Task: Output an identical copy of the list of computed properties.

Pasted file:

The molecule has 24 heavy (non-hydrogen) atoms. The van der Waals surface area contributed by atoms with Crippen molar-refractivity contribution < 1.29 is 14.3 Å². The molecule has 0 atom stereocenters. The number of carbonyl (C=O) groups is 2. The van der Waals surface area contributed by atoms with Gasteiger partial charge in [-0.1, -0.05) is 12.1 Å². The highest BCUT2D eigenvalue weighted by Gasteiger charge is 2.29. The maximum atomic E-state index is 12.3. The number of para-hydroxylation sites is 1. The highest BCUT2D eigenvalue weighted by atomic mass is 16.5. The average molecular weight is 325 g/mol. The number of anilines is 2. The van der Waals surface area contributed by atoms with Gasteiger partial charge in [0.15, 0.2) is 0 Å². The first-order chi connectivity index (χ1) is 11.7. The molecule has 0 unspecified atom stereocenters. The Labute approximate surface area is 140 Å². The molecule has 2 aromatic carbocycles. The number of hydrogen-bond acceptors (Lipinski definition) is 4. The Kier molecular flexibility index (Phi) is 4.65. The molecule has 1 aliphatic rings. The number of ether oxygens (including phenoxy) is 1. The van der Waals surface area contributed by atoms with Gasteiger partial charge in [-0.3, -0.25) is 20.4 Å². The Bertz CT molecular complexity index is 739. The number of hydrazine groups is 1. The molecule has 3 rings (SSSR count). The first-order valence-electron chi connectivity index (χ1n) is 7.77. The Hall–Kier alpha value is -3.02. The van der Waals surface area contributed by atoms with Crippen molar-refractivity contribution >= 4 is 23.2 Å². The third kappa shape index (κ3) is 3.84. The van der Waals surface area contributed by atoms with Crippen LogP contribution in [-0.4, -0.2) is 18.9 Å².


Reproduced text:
The molecule has 24 heavy (non-hydrogen) atoms. The van der Waals surface area contributed by atoms with Crippen molar-refractivity contribution < 1.29 is 14.3 Å². The molecule has 0 atom stereocenters. The number of carbonyl (C=O) groups is 2. The van der Waals surface area contributed by atoms with Gasteiger partial charge in [-0.1, -0.05) is 12.1 Å². The highest BCUT2D eigenvalue weighted by Gasteiger charge is 2.29. The maximum atomic E-state index is 12.3. The number of para-hydroxylation sites is 1. The highest BCUT2D eigenvalue weighted by atomic mass is 16.5. The average molecular weight is 325 g/mol. The number of anilines is 2. The van der Waals surface area contributed by atoms with Gasteiger partial charge in [0.15, 0.2) is 0 Å². The first-order chi connectivity index (χ1) is 11.7. The molecule has 0 unspecified atom stereocenters. The Labute approximate surface area is 140 Å². The molecule has 2 aromatic carbocycles. The number of hydrogen-bond acceptors (Lipinski definition) is 4. The Kier molecular flexibility index (Phi) is 4.65. The molecule has 1 aliphatic rings. The number of ether oxygens (including phenoxy) is 1. The van der Waals surface area contributed by atoms with Gasteiger partial charge in [-0.3, -0.25) is 20.4 Å². The Bertz CT molecular complexity index is 739. The number of hydrazine groups is 1. The molecule has 3 rings (SSSR count). The first-order valence-electron chi connectivity index (χ1n) is 7.77. The Hall–Kier alpha value is -3.02. The van der Waals surface area contributed by atoms with Crippen molar-refractivity contribution >= 4 is 23.2 Å². The third kappa shape index (κ3) is 3.84. The van der Waals surface area contributed by atoms with Crippen LogP contribution in [-0.4, -0.2) is 18.9 Å².